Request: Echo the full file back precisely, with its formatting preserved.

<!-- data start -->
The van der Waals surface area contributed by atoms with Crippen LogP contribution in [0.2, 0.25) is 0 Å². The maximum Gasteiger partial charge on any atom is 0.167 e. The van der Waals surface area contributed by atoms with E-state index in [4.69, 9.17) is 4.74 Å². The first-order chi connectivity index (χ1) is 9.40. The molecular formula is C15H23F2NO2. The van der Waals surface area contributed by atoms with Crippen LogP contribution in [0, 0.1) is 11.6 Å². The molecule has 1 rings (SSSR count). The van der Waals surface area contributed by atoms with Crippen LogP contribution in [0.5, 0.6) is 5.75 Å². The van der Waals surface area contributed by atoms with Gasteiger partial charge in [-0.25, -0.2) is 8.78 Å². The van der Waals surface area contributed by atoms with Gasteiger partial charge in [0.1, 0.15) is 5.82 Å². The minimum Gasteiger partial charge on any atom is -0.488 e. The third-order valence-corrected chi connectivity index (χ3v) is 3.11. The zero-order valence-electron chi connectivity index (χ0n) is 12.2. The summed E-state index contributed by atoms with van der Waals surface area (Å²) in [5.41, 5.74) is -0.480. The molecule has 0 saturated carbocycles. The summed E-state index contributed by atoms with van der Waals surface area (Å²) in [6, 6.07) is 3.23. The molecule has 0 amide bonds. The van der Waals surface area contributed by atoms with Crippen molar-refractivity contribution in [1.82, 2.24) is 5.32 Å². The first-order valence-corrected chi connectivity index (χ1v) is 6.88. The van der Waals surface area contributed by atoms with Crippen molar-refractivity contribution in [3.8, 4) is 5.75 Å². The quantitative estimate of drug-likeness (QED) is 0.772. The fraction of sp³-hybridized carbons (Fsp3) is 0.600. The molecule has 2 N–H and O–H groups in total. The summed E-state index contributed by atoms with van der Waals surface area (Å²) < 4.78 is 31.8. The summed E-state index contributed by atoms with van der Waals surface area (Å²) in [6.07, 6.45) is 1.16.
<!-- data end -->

The van der Waals surface area contributed by atoms with Crippen LogP contribution in [0.2, 0.25) is 0 Å². The maximum Gasteiger partial charge on any atom is 0.167 e. The van der Waals surface area contributed by atoms with E-state index in [4.69, 9.17) is 4.74 Å². The first-order chi connectivity index (χ1) is 9.40. The molecular formula is C15H23F2NO2. The van der Waals surface area contributed by atoms with Crippen LogP contribution in [0, 0.1) is 11.6 Å². The molecule has 1 rings (SSSR count). The van der Waals surface area contributed by atoms with Crippen LogP contribution in [0.5, 0.6) is 5.75 Å². The van der Waals surface area contributed by atoms with Gasteiger partial charge in [-0.25, -0.2) is 8.78 Å². The van der Waals surface area contributed by atoms with Gasteiger partial charge in [0.1, 0.15) is 5.82 Å². The minimum Gasteiger partial charge on any atom is -0.488 e. The third-order valence-corrected chi connectivity index (χ3v) is 3.11. The zero-order valence-electron chi connectivity index (χ0n) is 12.2. The summed E-state index contributed by atoms with van der Waals surface area (Å²) in [5.41, 5.74) is -0.480. The molecule has 0 saturated carbocycles. The summed E-state index contributed by atoms with van der Waals surface area (Å²) in [6, 6.07) is 3.23. The molecule has 0 amide bonds. The van der Waals surface area contributed by atoms with Crippen molar-refractivity contribution in [1.82, 2.24) is 5.32 Å². The first-order valence-corrected chi connectivity index (χ1v) is 6.88. The van der Waals surface area contributed by atoms with Crippen molar-refractivity contribution in [3.8, 4) is 5.75 Å². The quantitative estimate of drug-likeness (QED) is 0.772. The fraction of sp³-hybridized carbons (Fsp3) is 0.600. The molecule has 2 N–H and O–H groups in total. The summed E-state index contributed by atoms with van der Waals surface area (Å²) < 4.78 is 31.8. The summed E-state index contributed by atoms with van der Waals surface area (Å²) in [6.07, 6.45) is 1.16.